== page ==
Anatomy of a Leader

Once upon a time, in a land far, far away, I had a boss who had an extra appendage: his Blackberry.

You’d swear that the thing had its own blood supply, since said boss clearly wasn’t able to function without it.

One morning, I got into the office a little early – around 8am, when our start time was 9. At the time, I was waking up at 6:30 every day, and I had developed a similarly close [read: annoying] relationship with my own Blackberry. It was turning into a true occupational, personal and every other kind of hazard for me, but such hazards were accepted by all at this company.

I’d lay in bed, cozy under my covers, and start scrolling through emails that I’d received during the wee hours. News, breaking news, industry news, press releases, messages from potential vendors reaching out and looking for business, late night reply-all emails and the like amounted to close to 100 unread messages every morning – before I ever arrived at the office.

The morning I arrived early was a morning I noticed that my boss had emailed me around 4am. Situating myself at my desk, he came over and was visibly spun up about something. His jittery, hyper vibe made me nervous, and I was certain I wouldn’t need my coffee that morning since I’d obviously be able to get my energy through osmosis.

“Hey! Did you see my email?!” he said.

“I did,” I replied. Before I could continue, he decided to take over.

“Well? Why didn’t you reply to me? What were you doing?”

What was I doing? Sheesh. Getting ready to go to work. Alongside you. Why didn’t I reply? A number of reasons flooded my brain. I wanted to say so much, not the least of which included the following:

1)      I sleep during the 4am hour. If you don’t, that’s your business.

2)      If I wake up and see your email at 6:30 – an email which isn’t life or death, and which isn’t about losing an account, upsetting a client, missing a deadline or blowing a ton of money – I would expect that discussing it with you at a sane hour, in person, is more than appropriate. If you disagree, then I would say you have more than a few issues.

3)      If I am so important, then please promote me.

4)      Better yet, if your job cannot get done without my input, please resign and I will take your role.

5)      And, by the way, your fly is down.

(His fly was always down. I have no idea how this became a regular occurrence. Since we’re talking about anatomy, perhaps it was an indicator of his unhealthy obsession with the digital appendage. After all, if he were to have focused less on it, the other one may have been properly concealed on a more regular basis.)

“Never let ’em see you sweat” came to mind, so I played nicely. It’s the least I could do (for myself) since he was clearly running with scissors and I felt like living until 5pm.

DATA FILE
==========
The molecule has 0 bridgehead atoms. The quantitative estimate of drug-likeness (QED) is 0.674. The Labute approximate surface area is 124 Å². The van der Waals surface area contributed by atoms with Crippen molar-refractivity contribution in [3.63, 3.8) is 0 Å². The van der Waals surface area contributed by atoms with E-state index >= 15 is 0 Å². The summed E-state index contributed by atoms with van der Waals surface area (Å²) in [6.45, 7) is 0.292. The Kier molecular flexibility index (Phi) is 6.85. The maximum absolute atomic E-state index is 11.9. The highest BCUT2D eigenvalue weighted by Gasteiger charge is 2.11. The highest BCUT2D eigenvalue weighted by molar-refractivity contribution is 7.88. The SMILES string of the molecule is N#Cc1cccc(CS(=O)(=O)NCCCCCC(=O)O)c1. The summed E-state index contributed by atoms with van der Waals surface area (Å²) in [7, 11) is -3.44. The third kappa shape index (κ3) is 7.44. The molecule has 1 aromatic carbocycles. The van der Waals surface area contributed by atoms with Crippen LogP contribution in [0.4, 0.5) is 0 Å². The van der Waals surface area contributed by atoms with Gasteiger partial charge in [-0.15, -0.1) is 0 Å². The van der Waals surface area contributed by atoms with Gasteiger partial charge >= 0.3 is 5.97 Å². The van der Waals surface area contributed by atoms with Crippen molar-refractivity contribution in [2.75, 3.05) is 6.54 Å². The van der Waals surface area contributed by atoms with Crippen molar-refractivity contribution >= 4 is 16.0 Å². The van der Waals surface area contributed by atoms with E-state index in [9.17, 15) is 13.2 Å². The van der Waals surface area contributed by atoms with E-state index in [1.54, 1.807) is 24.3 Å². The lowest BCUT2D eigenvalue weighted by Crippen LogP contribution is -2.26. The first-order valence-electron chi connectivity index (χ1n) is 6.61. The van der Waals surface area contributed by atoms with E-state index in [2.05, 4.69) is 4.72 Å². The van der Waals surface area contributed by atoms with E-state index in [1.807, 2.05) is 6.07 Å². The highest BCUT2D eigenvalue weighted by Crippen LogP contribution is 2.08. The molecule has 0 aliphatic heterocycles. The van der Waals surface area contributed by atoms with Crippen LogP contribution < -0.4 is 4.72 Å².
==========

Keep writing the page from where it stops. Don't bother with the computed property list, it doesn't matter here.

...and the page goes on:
“I really wanted to discuss it with you in person, because there’s a lot that can be misunderstood through email. Can we talk about it now? I have some questions for you.”

It wasn’t the truth, but it worked. He seemed incredibly pleased with himself that he’d bothered to hog my morning brainwaves with work, but he was none the wiser that I was telling a little white lie. In reality, the guy liked to feel incredibly important, and I think he especially enjoyed getting everyone riled up for no good reason. He liked seeing people shake in their boots, liked making people sweat the small stuff. And honestly, if that’s the way you do business, then shame on you. Have you no manners? Sanity is largely underrated these days, I’m sorry to say, but there are a few gems out there who still let it reign supreme.

I’ve said it before and I’ll say it again: it was one heck of a job, but it taught me a lot about what I want out of my managers. It also taught me a lot about what to never tolerate again. One doesn’t become a leader by having a lofty title, a company car, a bigger paycheck or a corner office. One doesn’t become a leader by being in what’s perceived as the most important department, by bringing in new business or by having people report to him or her. One becomes a leader by first of all remembering that everyone is human, and by treating people with the same respect that they, too, would demand. One becomes a leader by not ruling with an iron fist, a booming voice, by throwing things or by taking credit for what others have done.

In the same way that one lets their partner lead while on the dance floor, true leadership needs to be fueled by a spirit of partnership in the business world, too. Today, after reflecting on a few times in my life where leadership has lacked despite the fact that “leaders” were present, those people who are good examples of positive management and who know the true meaning of leading and inspiring are the ones for whom I am thankful.

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